English Electric Computers

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English Electric Computers was a British computer company, a subsidiary of English Electric, a large British industrial conglomerate producing airplanes, locomotives, etc.

In 1949, a group of English Electric personnel helped with the work on the Pilot ACE; this led to English Electric being able to produce a commercial version of the Pilot ACE, called DEUCE, in 1955; 33 were built.

In 1963, Lyons, the parent of Leo Computers (makers of the ground-breaking LEO) decided that Leo, although successful, was ancillary to their main business focus, so they decided to merge Leo Computers with English Electric's computer business, forming English Electric Leo Computers (from which Lyons exited in 1964).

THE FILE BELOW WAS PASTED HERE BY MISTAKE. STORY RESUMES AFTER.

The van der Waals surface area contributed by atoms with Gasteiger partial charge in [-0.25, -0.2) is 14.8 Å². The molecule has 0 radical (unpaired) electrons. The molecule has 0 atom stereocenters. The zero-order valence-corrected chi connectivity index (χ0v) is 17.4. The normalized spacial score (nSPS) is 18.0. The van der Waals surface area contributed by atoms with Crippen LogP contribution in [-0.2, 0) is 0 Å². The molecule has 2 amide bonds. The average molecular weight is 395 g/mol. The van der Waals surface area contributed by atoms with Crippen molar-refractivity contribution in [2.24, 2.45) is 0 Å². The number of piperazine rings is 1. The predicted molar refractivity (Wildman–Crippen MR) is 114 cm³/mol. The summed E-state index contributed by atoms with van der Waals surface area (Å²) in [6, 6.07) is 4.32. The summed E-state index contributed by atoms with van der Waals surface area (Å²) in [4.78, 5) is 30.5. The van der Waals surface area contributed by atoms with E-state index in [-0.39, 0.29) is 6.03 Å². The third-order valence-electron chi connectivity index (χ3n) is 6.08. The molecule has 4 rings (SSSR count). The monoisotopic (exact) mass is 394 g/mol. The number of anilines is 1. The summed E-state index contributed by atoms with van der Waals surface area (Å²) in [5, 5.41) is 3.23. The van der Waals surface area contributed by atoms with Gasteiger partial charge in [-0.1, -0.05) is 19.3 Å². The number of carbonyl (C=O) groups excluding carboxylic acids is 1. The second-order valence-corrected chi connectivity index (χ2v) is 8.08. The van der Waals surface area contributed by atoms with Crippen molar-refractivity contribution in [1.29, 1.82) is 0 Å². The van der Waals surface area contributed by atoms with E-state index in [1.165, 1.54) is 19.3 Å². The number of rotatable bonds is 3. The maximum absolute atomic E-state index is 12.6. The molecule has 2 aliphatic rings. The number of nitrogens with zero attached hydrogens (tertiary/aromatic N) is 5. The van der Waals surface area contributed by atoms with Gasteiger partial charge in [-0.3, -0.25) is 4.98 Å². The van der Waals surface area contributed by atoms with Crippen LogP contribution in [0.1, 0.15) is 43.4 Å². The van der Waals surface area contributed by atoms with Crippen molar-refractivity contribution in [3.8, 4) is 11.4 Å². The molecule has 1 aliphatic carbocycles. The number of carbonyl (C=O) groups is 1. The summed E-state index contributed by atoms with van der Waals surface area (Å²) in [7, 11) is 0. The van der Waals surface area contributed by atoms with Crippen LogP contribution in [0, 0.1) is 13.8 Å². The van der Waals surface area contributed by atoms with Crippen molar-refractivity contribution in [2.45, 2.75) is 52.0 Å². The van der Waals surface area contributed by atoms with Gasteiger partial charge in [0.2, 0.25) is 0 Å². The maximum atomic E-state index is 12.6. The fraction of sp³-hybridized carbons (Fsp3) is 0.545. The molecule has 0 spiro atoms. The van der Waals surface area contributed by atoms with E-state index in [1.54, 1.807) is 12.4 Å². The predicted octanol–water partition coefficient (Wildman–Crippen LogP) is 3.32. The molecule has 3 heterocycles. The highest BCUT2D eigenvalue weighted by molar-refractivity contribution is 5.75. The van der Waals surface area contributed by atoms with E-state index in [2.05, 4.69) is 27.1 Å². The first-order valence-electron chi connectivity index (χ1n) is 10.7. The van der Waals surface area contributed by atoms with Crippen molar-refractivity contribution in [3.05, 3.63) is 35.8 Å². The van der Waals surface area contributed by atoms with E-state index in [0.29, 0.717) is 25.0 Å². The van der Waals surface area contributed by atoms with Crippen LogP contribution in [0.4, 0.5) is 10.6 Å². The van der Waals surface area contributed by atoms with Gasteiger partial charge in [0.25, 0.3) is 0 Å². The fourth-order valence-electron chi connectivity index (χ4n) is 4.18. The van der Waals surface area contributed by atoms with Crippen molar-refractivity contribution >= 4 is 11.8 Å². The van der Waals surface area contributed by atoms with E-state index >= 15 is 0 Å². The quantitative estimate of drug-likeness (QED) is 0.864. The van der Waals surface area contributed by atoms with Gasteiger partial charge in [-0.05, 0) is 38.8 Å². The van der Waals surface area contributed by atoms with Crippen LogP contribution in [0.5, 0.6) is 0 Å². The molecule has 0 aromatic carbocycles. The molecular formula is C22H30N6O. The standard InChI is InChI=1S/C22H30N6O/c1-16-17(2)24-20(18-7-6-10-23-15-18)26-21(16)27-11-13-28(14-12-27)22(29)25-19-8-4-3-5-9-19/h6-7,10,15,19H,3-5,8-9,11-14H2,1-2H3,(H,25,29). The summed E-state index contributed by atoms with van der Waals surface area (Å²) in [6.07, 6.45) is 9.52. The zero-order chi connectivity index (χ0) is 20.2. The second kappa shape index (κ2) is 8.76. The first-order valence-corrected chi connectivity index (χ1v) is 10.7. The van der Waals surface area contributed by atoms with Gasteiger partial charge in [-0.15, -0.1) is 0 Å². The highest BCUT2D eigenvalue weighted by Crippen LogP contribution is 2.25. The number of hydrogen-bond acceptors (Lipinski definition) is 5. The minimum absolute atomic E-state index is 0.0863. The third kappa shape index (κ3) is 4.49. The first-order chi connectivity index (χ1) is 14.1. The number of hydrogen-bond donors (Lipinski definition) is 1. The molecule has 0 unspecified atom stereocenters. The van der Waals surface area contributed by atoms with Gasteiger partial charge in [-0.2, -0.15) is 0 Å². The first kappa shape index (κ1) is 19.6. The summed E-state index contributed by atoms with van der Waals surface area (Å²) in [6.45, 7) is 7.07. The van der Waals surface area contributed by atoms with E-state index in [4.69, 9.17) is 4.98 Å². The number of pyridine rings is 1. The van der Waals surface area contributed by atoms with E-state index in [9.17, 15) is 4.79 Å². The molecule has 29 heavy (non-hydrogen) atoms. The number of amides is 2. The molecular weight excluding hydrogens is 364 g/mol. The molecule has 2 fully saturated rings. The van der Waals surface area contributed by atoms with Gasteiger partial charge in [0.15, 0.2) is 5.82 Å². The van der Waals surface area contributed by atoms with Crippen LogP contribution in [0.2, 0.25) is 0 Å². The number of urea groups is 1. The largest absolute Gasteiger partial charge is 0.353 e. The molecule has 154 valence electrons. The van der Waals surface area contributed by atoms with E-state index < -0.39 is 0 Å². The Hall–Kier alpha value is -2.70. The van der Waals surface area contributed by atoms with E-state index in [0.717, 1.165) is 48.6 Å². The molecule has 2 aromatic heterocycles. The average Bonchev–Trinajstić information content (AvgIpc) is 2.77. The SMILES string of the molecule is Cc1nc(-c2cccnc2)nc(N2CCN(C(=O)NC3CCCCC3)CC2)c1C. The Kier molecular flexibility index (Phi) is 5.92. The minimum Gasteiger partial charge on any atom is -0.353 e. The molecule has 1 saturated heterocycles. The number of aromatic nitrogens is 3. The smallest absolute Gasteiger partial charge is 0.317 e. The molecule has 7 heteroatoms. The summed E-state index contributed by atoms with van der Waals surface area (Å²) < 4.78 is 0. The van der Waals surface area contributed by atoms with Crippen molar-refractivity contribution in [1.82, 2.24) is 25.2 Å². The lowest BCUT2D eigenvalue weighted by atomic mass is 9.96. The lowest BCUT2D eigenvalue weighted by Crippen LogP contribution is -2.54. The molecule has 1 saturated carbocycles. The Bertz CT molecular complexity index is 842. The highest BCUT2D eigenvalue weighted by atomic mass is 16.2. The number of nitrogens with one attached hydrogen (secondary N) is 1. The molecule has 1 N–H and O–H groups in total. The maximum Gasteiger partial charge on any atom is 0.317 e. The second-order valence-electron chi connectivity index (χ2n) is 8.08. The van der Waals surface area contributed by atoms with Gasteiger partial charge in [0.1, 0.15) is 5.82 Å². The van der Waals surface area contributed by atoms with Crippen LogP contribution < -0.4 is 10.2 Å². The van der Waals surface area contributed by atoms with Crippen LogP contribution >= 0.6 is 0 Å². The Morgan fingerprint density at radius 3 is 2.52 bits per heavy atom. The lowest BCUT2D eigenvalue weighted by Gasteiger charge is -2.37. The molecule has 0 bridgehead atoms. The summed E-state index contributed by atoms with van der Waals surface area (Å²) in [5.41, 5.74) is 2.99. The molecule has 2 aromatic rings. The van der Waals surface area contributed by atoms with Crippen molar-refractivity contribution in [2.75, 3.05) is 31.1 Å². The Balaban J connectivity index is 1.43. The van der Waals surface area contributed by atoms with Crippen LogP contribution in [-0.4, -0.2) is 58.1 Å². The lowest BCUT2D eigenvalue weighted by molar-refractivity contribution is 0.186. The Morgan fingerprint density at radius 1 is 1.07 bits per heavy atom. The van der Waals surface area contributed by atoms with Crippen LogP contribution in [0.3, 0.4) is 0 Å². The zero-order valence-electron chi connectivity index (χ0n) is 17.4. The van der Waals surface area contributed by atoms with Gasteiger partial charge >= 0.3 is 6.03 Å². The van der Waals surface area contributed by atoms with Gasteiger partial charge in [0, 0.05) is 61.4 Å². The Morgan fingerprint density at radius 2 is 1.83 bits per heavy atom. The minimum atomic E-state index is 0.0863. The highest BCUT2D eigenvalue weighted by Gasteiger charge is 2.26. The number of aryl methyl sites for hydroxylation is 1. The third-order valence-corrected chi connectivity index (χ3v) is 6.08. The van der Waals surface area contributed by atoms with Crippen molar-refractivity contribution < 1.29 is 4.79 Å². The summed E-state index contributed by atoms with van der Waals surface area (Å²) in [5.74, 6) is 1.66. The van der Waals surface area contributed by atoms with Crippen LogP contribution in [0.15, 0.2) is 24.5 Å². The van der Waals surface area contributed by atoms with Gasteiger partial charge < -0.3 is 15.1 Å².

In 1964 Marconi’s computer business was added, thereby forming English Electric Leo Marconi (EELM); in 1967, English Electric absorbed Elliott-Automation.

In 1968, as the final step in the wave of mergers which consolidated the British computer industry, its commercial data-processing work was merged with International Computers and Tabulators (ICT) to form ICL. Its real-time work was merged in 1969 with that of GEC, Marconi, Elliott Automation, to form Marconi Elliott Computer Systems Limited, re-named GEC Computers in 1971.

Further reading

  • Martin Campbell-Kelly, ICL: A Business and Technical History, Clarendon, Oxford, 1989 - EEC coverage is scattered throughout; consult the index - the merger with ICT is covered in Chapter 12, pp. 255-264

External links